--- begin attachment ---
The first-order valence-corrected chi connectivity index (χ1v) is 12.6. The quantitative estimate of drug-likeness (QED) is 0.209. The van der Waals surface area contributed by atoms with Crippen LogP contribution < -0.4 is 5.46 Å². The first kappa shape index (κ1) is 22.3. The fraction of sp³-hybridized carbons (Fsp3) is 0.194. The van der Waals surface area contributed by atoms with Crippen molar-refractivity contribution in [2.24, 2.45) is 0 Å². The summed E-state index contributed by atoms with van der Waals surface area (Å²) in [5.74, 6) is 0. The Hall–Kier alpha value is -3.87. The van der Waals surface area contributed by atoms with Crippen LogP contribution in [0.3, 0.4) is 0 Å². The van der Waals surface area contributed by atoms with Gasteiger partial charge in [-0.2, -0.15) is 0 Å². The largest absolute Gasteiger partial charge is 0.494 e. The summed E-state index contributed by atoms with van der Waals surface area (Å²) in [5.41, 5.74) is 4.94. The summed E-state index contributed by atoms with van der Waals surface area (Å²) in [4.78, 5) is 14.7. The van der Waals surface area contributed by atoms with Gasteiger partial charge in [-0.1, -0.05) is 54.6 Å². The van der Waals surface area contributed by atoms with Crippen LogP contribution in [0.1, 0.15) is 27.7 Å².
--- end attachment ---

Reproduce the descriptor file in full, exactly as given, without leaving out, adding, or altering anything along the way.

The first-order valence-corrected chi connectivity index (χ1v) is 12.6. The quantitative estimate of drug-likeness (QED) is 0.209. The van der Waals surface area contributed by atoms with Crippen LogP contribution < -0.4 is 5.46 Å². The first kappa shape index (κ1) is 22.3. The fraction of sp³-hybridized carbons (Fsp3) is 0.194. The van der Waals surface area contributed by atoms with Crippen molar-refractivity contribution in [2.24, 2.45) is 0 Å². The summed E-state index contributed by atoms with van der Waals surface area (Å²) in [5.74, 6) is 0. The Hall–Kier alpha value is -3.87. The van der Waals surface area contributed by atoms with Crippen LogP contribution in [0.3, 0.4) is 0 Å². The van der Waals surface area contributed by atoms with Gasteiger partial charge in [-0.2, -0.15) is 0 Å². The largest absolute Gasteiger partial charge is 0.494 e. The summed E-state index contributed by atoms with van der Waals surface area (Å²) in [5.41, 5.74) is 4.94. The summed E-state index contributed by atoms with van der Waals surface area (Å²) in [4.78, 5) is 14.7. The van der Waals surface area contributed by atoms with Gasteiger partial charge in [-0.1, -0.05) is 54.6 Å². The van der Waals surface area contributed by atoms with Crippen LogP contribution in [0.1, 0.15) is 27.7 Å².